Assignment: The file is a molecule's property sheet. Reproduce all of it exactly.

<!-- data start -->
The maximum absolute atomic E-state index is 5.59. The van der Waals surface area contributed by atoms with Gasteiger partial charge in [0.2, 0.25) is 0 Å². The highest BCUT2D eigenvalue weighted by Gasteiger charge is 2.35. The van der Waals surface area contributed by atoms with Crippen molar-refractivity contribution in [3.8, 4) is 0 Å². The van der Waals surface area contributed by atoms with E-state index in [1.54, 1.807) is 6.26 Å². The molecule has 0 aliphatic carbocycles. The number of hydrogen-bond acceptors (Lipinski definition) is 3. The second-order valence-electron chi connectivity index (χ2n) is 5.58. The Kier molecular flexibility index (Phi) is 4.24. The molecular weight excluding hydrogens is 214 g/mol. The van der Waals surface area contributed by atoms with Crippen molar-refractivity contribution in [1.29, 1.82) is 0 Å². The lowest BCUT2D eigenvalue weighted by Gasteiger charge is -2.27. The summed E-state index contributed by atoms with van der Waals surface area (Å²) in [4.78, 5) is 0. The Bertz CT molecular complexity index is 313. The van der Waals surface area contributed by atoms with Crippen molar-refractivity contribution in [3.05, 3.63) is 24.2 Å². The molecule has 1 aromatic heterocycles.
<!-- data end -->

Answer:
The maximum absolute atomic E-state index is 5.59. The van der Waals surface area contributed by atoms with Gasteiger partial charge in [0.2, 0.25) is 0 Å². The highest BCUT2D eigenvalue weighted by Gasteiger charge is 2.35. The van der Waals surface area contributed by atoms with Crippen molar-refractivity contribution in [3.8, 4) is 0 Å². The van der Waals surface area contributed by atoms with E-state index in [1.54, 1.807) is 6.26 Å². The molecule has 0 aliphatic carbocycles. The number of hydrogen-bond acceptors (Lipinski definition) is 3. The second-order valence-electron chi connectivity index (χ2n) is 5.58. The Kier molecular flexibility index (Phi) is 4.24. The molecular weight excluding hydrogens is 214 g/mol. The van der Waals surface area contributed by atoms with Crippen molar-refractivity contribution in [1.29, 1.82) is 0 Å². The lowest BCUT2D eigenvalue weighted by Gasteiger charge is -2.27. The summed E-state index contributed by atoms with van der Waals surface area (Å²) in [4.78, 5) is 0. The Bertz CT molecular complexity index is 313. The van der Waals surface area contributed by atoms with Crippen molar-refractivity contribution in [3.05, 3.63) is 24.2 Å². The molecule has 1 aromatic heterocycles.